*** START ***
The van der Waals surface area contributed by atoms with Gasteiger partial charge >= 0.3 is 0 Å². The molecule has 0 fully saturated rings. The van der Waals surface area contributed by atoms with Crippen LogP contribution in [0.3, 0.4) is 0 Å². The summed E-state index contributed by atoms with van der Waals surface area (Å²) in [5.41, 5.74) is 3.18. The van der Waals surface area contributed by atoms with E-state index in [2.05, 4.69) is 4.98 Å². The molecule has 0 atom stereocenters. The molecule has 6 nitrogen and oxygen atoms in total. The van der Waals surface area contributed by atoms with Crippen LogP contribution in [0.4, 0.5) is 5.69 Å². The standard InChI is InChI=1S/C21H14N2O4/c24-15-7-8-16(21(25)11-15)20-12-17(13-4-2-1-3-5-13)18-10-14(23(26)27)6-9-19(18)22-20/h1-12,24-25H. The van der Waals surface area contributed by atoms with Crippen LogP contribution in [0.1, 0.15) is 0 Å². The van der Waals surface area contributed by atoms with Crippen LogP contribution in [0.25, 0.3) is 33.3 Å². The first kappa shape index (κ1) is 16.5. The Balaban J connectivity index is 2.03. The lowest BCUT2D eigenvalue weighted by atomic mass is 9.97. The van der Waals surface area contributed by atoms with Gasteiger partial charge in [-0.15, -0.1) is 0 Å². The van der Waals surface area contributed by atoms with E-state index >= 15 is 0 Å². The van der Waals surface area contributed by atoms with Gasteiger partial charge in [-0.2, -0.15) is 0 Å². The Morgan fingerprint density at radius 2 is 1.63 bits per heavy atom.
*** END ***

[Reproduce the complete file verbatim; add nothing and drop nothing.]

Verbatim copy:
The van der Waals surface area contributed by atoms with Gasteiger partial charge >= 0.3 is 0 Å². The molecule has 0 fully saturated rings. The van der Waals surface area contributed by atoms with Crippen LogP contribution in [0.3, 0.4) is 0 Å². The summed E-state index contributed by atoms with van der Waals surface area (Å²) in [5.41, 5.74) is 3.18. The van der Waals surface area contributed by atoms with E-state index in [2.05, 4.69) is 4.98 Å². The molecule has 0 atom stereocenters. The molecule has 6 nitrogen and oxygen atoms in total. The van der Waals surface area contributed by atoms with Crippen LogP contribution in [0.4, 0.5) is 5.69 Å². The standard InChI is InChI=1S/C21H14N2O4/c24-15-7-8-16(21(25)11-15)20-12-17(13-4-2-1-3-5-13)18-10-14(23(26)27)6-9-19(18)22-20/h1-12,24-25H. The van der Waals surface area contributed by atoms with Crippen LogP contribution in [0.1, 0.15) is 0 Å². The van der Waals surface area contributed by atoms with Crippen LogP contribution in [0.25, 0.3) is 33.3 Å². The first kappa shape index (κ1) is 16.5. The Balaban J connectivity index is 2.03. The lowest BCUT2D eigenvalue weighted by atomic mass is 9.97. The van der Waals surface area contributed by atoms with Gasteiger partial charge in [-0.15, -0.1) is 0 Å². The van der Waals surface area contributed by atoms with E-state index >= 15 is 0 Å². The van der Waals surface area contributed by atoms with Gasteiger partial charge in [-0.2, -0.15) is 0 Å². The Morgan fingerprint density at radius 2 is 1.63 bits per heavy atom.